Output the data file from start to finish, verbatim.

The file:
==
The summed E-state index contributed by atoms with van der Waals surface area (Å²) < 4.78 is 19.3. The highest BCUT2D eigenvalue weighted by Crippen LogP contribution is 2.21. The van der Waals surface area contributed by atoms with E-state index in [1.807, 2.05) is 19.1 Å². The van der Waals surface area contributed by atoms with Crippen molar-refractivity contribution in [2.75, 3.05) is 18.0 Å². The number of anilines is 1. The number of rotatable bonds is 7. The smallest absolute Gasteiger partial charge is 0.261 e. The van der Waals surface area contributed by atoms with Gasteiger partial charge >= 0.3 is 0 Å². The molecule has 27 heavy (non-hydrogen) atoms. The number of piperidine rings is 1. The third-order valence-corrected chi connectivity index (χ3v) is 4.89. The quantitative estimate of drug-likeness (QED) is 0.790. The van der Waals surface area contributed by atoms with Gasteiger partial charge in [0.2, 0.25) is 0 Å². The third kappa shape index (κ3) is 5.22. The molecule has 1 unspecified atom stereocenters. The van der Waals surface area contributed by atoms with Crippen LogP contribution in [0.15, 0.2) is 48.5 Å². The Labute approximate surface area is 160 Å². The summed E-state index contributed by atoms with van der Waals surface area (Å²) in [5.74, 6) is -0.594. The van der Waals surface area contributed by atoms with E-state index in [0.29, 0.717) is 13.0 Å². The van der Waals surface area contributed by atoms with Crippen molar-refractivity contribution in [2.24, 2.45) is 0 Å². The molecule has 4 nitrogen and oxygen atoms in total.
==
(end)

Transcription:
The summed E-state index contributed by atoms with van der Waals surface area (Å²) < 4.78 is 19.3. The highest BCUT2D eigenvalue weighted by Crippen LogP contribution is 2.21. The van der Waals surface area contributed by atoms with E-state index in [1.807, 2.05) is 19.1 Å². The van der Waals surface area contributed by atoms with Crippen molar-refractivity contribution in [2.75, 3.05) is 18.0 Å². The number of anilines is 1. The number of rotatable bonds is 7. The smallest absolute Gasteiger partial charge is 0.261 e. The van der Waals surface area contributed by atoms with Gasteiger partial charge >= 0.3 is 0 Å². The molecule has 27 heavy (non-hydrogen) atoms. The number of piperidine rings is 1. The third-order valence-corrected chi connectivity index (χ3v) is 4.89. The quantitative estimate of drug-likeness (QED) is 0.790. The van der Waals surface area contributed by atoms with Gasteiger partial charge in [0.2, 0.25) is 0 Å². The third kappa shape index (κ3) is 5.22. The molecule has 1 unspecified atom stereocenters. The van der Waals surface area contributed by atoms with Crippen LogP contribution in [0.15, 0.2) is 48.5 Å². The Labute approximate surface area is 160 Å². The summed E-state index contributed by atoms with van der Waals surface area (Å²) in [5.74, 6) is -0.594. The van der Waals surface area contributed by atoms with E-state index in [0.29, 0.717) is 13.0 Å². The van der Waals surface area contributed by atoms with Crippen molar-refractivity contribution in [2.24, 2.45) is 0 Å². The molecule has 4 nitrogen and oxygen atoms in total.